Seven the Hair Salon straightens out frizzy locks with two formaldehyde-free treatments, transforming hair into unswervingly linear strands in a chic, funky space. The 75-minute Pravana Perfection SmoothOut treatments use nano-amino acids to alter hair texture, smoothing out kinks, straightening curls, and shooing feral gnomes nesting in poofy 'dos. Pravana treatments keep hair up to 85% straighter for 8–12 weeks, granting up to three months of frizz-free fettle. The 90-minute Brazilian Blowout binds amino acids to wayward locks—reducing undesired curls for up to 12 weeks—and finishes with a complimentary blow-out, prepping newly plumb coiffures for reentry into the outside world. The salon's neon-colored couches, giant mirrors, and ceiling-suspended chandelier lend the space a funky, sophisticated air, and form a comforting environment for light-fixture-swinging musketeers.
To call The Body Shop a mere skin and body care store is to miss half of what makes it special. Late founder Dame Anita Roddick was a pioneer for ethical business practices; upon opening her first store in Brighton, England, in 1976, she developed company values such as "Defend Human Rights" and "Protect The Planet." She somehow balanced principles and profit, partnering in global campaigns with UNICEF, Greenpeace, Amnesty International, and the United Nations, all while ultimately expanding her brand into 2,500 locations in over 60 international markets. After her death in 2007, then-British Prime Minister Gordon Brown said, ?She campaigned for green issues for many years before it became fashionable to do so and inspired millions to the cause by bringing sustainable products to a mass market. . . . She was an inspiration.?
Indeed, the Body Shop exhibits an eco-friendliness and social consciousness that's hard to come by in a company of its size. Its products have been fair-trade since 1987, and its Against Animal Testing movement led to an EU-wide ban of animal testing of cosmetics. The products are made from ingredients harvested from around the world: shea butter from Ghana goes into body scrubs and butters, and Indian artisans craft wooden massagers and tote bags that are screenprinted by hand. But all that isn't to say the company's production practices overshadow its final products. Skincare treatments such as the brand?s iconic body butters, facial products, and gift collections often appear in Allure, Marie Claire, Lucky, Seventeen and other national publications.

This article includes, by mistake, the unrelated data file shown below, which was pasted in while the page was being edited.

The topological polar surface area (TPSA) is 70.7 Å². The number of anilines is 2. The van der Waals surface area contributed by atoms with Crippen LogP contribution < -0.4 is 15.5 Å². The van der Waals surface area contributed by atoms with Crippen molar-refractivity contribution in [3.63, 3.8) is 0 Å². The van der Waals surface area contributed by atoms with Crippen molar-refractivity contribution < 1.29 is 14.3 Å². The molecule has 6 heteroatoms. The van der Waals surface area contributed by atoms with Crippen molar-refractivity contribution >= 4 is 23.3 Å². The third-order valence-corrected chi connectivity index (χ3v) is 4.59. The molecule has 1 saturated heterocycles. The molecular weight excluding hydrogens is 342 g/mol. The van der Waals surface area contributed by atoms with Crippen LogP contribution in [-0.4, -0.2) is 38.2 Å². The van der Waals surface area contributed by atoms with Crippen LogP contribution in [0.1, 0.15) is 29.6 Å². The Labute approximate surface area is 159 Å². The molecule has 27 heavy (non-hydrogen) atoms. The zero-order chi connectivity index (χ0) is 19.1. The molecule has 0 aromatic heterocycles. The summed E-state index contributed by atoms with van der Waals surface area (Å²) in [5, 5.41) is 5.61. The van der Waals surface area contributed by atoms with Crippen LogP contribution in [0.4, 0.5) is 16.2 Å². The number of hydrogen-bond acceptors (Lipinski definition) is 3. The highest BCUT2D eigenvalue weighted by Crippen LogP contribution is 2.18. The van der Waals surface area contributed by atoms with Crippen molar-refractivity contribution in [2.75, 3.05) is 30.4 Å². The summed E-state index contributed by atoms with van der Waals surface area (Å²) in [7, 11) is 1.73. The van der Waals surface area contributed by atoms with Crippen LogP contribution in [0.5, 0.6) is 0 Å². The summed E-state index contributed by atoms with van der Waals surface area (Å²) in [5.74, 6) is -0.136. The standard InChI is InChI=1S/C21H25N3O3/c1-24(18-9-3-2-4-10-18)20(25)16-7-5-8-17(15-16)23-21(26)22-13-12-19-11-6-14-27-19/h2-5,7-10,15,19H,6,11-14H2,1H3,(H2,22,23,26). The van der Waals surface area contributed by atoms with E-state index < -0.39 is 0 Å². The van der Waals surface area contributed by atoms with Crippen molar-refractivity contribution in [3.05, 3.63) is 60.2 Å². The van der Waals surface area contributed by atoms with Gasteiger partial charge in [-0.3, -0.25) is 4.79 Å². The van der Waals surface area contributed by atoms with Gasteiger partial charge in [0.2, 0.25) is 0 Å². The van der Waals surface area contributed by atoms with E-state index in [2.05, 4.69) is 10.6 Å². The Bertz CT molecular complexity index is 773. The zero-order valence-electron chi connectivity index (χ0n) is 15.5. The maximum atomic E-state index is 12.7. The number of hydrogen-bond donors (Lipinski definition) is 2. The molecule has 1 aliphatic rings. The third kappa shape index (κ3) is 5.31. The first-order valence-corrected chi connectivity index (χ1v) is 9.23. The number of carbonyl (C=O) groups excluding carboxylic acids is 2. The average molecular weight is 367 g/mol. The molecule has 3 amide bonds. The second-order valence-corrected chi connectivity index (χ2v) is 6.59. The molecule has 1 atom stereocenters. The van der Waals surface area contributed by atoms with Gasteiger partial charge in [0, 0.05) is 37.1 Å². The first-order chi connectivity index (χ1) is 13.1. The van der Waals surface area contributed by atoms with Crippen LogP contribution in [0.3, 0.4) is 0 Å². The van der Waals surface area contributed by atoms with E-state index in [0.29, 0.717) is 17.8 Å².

Straight locks or lush ringlets can both come from different genetics. The styling team at Salon 360 draws on skills accrued in continuing education courses and an arsenal of products from Moroccan Oil and Redken to recreate the looks naturally bestowed by Mother Nature. Aestheticians there are also well equipped. Their shelves brim with seaweed and mineral-rich elixirs as well as Botox and Juvederm products designed to let patrons seem young without carrying fistfuls of gummy candy everywhere. As patrons sigh happily, the soft purr of emery boards drifts from chairs amid shelves of traditional polishes and long-lasting shellac.
Laser Duet corrects a variety of bodily imperfections with its laser and spa services. Armed with Zerona noninvasive lasers, staffers skim inches from the body by emulsifying adipose tissue for later removal through the lymphatic system. They create hair-free surfaces with the LightSheer Duet laser, and use the DiamondTome skin-resurfacing system to exfoliate and vacuum away dead skin cells. Laser Duet also creates a calming atmosphere with facials and massages, designed to put the mind, body, and permanent pantsuit at ease.